I’m now learning more about web 2.0 technologies, which seem to me distinguished from web 1.0 in the following ways:
- User-friendly and universal. Everybody from grandchildren to grandparents can use web 2.0 with its user-friendly WYSIWYG interfaces to self-publish and make their voice heard, and this is surely one of the greatest changes in the sharing and use of information this century, that anybody – everybody! – can create and share their own story and own view of the world. I rather love that, I think it’s just an absolutely incredible thing when you think about it..
- Dynamic. Create what you want and then change it tomorrow, work with others on a website and add pages where you want, shift elements around with just a click, and incorporate high-impact elements such as multimedia, streaming live footage, graphics, and embedded interactive tools.
- Community. I’ve met some of my best friends in the world on forums, and these are people I never, ever would have had the opportunity or venue to have met in real life. Web 2.0 tools such as forums and message boards have created infinite communities with as many varied themes and interests as there are stars in the sky! From the original simple Messenger internet messaging application and online chat rooms to modern video conferencing tools, Skype, Blackboard Collaborate, and other virtual meeting rooms, web 2.0 has made the world a very small place indeed, but our communities have become boundless.
There are now myriad web 2.0 tools available now, often for free and with the option to purchase what extra functionality you desire, and I expect there are more being invented and released everyday. I have no hope of course of even coming close to learning much about them all in the space of one course – it’s probably worthy of an entire degree alone! – but I’m going to go through and learn the fundamental points of difference of the main categories of these, share my thoughts on the use and suitability of them as educational tools, and also list a few examples for each.
There are some that I do really want to learn about in more depth, and these of course are those for which I see genuine and gainful benefit from implementing in my teaching (and, possibly, learning too). Off the top of my head I know I have real use for wiki, blog, forum, and online quiz technologies, so I am looking forward to spending more time on these and investigating just how useful they will be for me. For example, I’ve been keen on the idea of conceptests that was raised in the Seven Principles readings of last term, and so learning more about quiz and flashcard applications and tools will be essential for adding these skills to my repertoire.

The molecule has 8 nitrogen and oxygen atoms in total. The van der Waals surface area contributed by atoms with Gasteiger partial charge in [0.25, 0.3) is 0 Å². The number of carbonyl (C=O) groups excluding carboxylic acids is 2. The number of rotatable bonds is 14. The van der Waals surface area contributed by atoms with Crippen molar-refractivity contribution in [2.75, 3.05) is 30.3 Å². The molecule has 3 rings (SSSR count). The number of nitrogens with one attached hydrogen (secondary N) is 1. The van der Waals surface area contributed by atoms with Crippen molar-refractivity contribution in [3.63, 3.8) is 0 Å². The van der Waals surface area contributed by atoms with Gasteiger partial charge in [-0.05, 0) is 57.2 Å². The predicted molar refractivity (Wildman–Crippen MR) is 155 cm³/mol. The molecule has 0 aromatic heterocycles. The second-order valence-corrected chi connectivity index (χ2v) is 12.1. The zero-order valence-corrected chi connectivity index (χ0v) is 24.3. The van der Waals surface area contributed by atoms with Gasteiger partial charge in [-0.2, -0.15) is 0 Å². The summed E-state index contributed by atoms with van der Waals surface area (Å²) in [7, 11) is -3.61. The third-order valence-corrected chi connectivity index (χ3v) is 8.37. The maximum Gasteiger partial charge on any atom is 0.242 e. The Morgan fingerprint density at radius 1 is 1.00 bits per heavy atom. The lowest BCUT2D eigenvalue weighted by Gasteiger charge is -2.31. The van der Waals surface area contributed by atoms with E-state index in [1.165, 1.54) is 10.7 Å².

I think overall that it is very easy to become utterly overwhelmed by the sheer depth and breadth of web 2.0 technologies out there, and there is risk of trying a little bit of everything here and there but inadvertantly using things just for the sake of it. We need to remember that when using these tools there is an inevitable period of adjustment for both us as educators and for the students who also use the tools, as well as ongoing increase in cognitive load every time they use the tool. Students and academics alike each have varying levels of technological savvy, so at the end of the day it’s essential to keep in mind that whatever we choose to use we also force upon our students, and the last thing anyone needs is to be endlessly sending or fielding support-related questions and requests!
In considering the use of web 2.0 in our teaching I expect I’m going to find that less is absolutely more, and that finding maybe two or three tools that really have great functionality, usability, and provide authentic learning opportunities would be absolute gold. I’m very open-minded about the tools I’ll be meeting, but just for fun I’m going to make a prediction about what these select few for me might be:
- Wiki: For class collaboration, file sharing, discussions this is likely to become indispensable.
- Quiz: I don’t know what’s out there yet, but as mentioned I love the idea of these and see real use for them. I’m very interested to find out what I think once I do get to learn about and try them – will I still be sold on the idea?
- Blog: A no-brainer really, but for now I expect blogs to remain a more personal publishing tool for myself rather than an outright teaching tool. By which I mean I’d use it to discuss paramedical / tertiary teaching stuffz, which may or may not include student input (would be awesome if they did!), but perhaps not explicitly for course facilitation. So far I adore the blog for reflective learning, professional representation, and sharing of information with colleagues / co-students.